Is Torture Acceptable? Is It Effective? Essay

1341 Words Mar 11th, 2016 null Page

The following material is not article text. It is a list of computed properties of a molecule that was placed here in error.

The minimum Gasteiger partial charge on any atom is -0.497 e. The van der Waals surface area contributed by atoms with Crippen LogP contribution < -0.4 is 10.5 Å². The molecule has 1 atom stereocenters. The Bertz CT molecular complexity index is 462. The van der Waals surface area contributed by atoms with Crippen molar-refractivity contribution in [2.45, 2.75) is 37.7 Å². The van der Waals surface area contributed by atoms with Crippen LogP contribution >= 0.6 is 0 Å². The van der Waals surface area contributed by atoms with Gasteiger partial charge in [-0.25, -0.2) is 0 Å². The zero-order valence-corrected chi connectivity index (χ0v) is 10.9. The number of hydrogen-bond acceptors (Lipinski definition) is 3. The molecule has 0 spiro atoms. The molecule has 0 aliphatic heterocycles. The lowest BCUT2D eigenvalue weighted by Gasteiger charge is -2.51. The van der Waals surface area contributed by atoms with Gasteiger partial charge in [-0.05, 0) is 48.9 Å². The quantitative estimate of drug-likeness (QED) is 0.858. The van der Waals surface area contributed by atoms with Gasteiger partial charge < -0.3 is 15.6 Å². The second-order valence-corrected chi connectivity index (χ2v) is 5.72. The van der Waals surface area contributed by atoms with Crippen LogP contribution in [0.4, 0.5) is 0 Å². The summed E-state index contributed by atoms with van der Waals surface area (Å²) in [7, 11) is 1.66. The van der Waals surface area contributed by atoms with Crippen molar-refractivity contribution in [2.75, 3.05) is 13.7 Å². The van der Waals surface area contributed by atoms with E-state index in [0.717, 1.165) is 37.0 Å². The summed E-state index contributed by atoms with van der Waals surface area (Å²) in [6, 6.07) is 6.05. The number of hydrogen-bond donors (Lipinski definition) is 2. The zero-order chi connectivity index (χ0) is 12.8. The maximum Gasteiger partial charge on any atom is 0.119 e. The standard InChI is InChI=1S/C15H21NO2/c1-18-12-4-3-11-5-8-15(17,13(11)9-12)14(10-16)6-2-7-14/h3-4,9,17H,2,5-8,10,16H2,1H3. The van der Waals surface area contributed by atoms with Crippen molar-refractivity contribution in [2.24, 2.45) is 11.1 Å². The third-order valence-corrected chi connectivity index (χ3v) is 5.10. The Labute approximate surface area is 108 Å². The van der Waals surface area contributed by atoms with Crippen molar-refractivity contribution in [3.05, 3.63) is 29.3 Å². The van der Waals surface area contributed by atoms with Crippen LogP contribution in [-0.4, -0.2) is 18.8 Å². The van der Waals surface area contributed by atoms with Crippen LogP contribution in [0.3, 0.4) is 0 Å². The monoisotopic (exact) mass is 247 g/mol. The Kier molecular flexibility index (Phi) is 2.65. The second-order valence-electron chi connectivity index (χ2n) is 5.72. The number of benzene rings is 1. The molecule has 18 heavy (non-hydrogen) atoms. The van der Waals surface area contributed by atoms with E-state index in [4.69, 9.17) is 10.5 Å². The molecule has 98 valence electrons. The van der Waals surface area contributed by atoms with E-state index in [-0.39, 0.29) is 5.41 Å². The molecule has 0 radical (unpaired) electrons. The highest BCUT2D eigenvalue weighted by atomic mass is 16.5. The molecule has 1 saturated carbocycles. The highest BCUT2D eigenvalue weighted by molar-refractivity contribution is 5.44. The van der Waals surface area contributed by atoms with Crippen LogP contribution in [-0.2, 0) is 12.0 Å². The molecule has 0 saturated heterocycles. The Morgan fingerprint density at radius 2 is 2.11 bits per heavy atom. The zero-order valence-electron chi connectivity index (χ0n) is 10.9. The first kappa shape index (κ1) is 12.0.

Is torture acceptable? Is it effective? Many Americans are asking these questions in response to the American Government recently issuing its first open admission to the use of torture in pursuit of intelligence. Torture has historically involved inflicting physical pain until the individual if willing to cooperate but in recent decades the use of psychological, or “no-touch”, torture has become the go to interrogation method when trying to persuade enemy combatants to cooperate (Welch, 2009)). Due to this “no-touch” method it is hard for human rights organizations to prosecute this new form of “interrogation” as torture. Therefore many psychologists, with the backing of the APA and US government, have faced little to no repercussions for their involvement in unacceptable and unethical methods of obtaining intelligence. The implementation of psychological interrogation methods is a relatively new practice. The first documented research into these methods began in the cold war era when the “the US government supported the CIA’s pursuit of research on mind control as a means to combat communism and espionage”, which one historian called “a veritable Manhattan Project of the mind” (Welch, 2009). These practices died down with the conclusion of the Cold War but have recently become a commonly used practice by the CIA in the interrogations of enemy prisoners. This resurgence of psychological torture being used by the US government is a direct result of the 9/11 attacks by the…

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